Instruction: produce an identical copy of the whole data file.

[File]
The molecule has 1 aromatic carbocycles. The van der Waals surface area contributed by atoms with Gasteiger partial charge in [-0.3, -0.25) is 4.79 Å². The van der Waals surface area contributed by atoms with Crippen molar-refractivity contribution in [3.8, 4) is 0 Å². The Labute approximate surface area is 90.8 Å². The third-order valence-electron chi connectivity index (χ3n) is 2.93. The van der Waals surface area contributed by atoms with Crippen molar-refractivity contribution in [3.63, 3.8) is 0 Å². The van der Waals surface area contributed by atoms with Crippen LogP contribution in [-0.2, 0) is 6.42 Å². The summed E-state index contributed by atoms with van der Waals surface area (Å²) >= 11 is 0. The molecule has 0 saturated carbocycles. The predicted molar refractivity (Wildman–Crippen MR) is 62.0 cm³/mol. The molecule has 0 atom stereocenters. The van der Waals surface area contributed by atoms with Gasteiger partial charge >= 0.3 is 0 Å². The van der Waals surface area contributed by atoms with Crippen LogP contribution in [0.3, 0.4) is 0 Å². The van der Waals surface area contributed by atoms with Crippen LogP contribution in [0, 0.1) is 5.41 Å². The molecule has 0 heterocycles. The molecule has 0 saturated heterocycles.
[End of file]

The molecule has 1 aromatic carbocycles. The van der Waals surface area contributed by atoms with Gasteiger partial charge in [-0.3, -0.25) is 4.79 Å². The van der Waals surface area contributed by atoms with Crippen molar-refractivity contribution in [3.8, 4) is 0 Å². The Labute approximate surface area is 90.8 Å². The third-order valence-electron chi connectivity index (χ3n) is 2.93. The van der Waals surface area contributed by atoms with Crippen molar-refractivity contribution in [3.63, 3.8) is 0 Å². The van der Waals surface area contributed by atoms with Crippen LogP contribution in [-0.2, 0) is 6.42 Å². The summed E-state index contributed by atoms with van der Waals surface area (Å²) >= 11 is 0. The molecule has 0 saturated carbocycles. The predicted molar refractivity (Wildman–Crippen MR) is 62.0 cm³/mol. The molecule has 0 atom stereocenters. The van der Waals surface area contributed by atoms with Gasteiger partial charge >= 0.3 is 0 Å². The van der Waals surface area contributed by atoms with Crippen LogP contribution in [0.3, 0.4) is 0 Å². The van der Waals surface area contributed by atoms with Crippen LogP contribution in [0, 0.1) is 5.41 Å². The molecule has 0 heterocycles. The molecule has 0 saturated heterocycles.